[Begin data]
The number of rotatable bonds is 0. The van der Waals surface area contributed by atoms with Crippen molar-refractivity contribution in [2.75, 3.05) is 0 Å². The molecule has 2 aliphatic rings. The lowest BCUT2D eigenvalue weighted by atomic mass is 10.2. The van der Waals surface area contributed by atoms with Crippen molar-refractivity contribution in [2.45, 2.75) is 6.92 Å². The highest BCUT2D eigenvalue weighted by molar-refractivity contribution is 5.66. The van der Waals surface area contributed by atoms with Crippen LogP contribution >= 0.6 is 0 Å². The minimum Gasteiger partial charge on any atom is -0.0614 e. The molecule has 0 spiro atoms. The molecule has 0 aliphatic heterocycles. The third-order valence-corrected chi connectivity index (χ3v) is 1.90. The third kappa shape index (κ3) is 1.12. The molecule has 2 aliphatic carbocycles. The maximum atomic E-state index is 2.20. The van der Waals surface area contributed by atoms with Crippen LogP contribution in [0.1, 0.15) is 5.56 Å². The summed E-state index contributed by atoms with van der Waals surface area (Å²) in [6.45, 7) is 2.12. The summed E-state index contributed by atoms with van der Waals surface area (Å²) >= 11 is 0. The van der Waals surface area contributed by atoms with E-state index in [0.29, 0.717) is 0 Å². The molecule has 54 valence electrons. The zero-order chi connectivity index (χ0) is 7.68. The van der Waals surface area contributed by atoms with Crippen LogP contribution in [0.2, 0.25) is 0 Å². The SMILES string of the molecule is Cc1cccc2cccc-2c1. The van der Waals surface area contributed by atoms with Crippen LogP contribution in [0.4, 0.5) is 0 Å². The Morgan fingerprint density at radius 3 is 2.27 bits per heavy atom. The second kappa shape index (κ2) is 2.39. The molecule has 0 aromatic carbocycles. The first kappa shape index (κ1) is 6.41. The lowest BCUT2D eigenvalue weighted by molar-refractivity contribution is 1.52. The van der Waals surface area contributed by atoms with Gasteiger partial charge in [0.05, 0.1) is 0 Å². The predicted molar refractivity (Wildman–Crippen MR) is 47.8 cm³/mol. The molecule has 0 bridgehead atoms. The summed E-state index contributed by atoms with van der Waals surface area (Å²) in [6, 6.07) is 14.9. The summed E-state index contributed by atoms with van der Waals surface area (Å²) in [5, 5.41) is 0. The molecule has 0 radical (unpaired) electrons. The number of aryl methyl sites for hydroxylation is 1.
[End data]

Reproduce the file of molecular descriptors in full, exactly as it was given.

The number of rotatable bonds is 0. The van der Waals surface area contributed by atoms with Crippen molar-refractivity contribution in [2.75, 3.05) is 0 Å². The molecule has 2 aliphatic rings. The lowest BCUT2D eigenvalue weighted by atomic mass is 10.2. The van der Waals surface area contributed by atoms with Crippen molar-refractivity contribution in [2.45, 2.75) is 6.92 Å². The highest BCUT2D eigenvalue weighted by molar-refractivity contribution is 5.66. The van der Waals surface area contributed by atoms with Crippen LogP contribution >= 0.6 is 0 Å². The minimum Gasteiger partial charge on any atom is -0.0614 e. The molecule has 0 spiro atoms. The molecule has 0 aliphatic heterocycles. The third-order valence-corrected chi connectivity index (χ3v) is 1.90. The third kappa shape index (κ3) is 1.12. The molecule has 2 aliphatic carbocycles. The maximum atomic E-state index is 2.20. The van der Waals surface area contributed by atoms with Crippen LogP contribution in [0.1, 0.15) is 5.56 Å². The summed E-state index contributed by atoms with van der Waals surface area (Å²) in [6.45, 7) is 2.12. The summed E-state index contributed by atoms with van der Waals surface area (Å²) >= 11 is 0. The van der Waals surface area contributed by atoms with E-state index in [0.29, 0.717) is 0 Å². The molecule has 54 valence electrons. The zero-order chi connectivity index (χ0) is 7.68. The van der Waals surface area contributed by atoms with Crippen LogP contribution in [0.2, 0.25) is 0 Å². The SMILES string of the molecule is Cc1cccc2cccc-2c1. The van der Waals surface area contributed by atoms with Crippen LogP contribution in [0.4, 0.5) is 0 Å². The Morgan fingerprint density at radius 3 is 2.27 bits per heavy atom. The second kappa shape index (κ2) is 2.39. The molecule has 0 aromatic carbocycles. The first kappa shape index (κ1) is 6.41. The lowest BCUT2D eigenvalue weighted by molar-refractivity contribution is 1.52. The van der Waals surface area contributed by atoms with Gasteiger partial charge in [0.05, 0.1) is 0 Å². The predicted molar refractivity (Wildman–Crippen MR) is 47.8 cm³/mol. The molecule has 0 bridgehead atoms. The summed E-state index contributed by atoms with van der Waals surface area (Å²) in [6, 6.07) is 14.9. The summed E-state index contributed by atoms with van der Waals surface area (Å²) in [5, 5.41) is 0. The molecule has 0 radical (unpaired) electrons. The number of aryl methyl sites for hydroxylation is 1.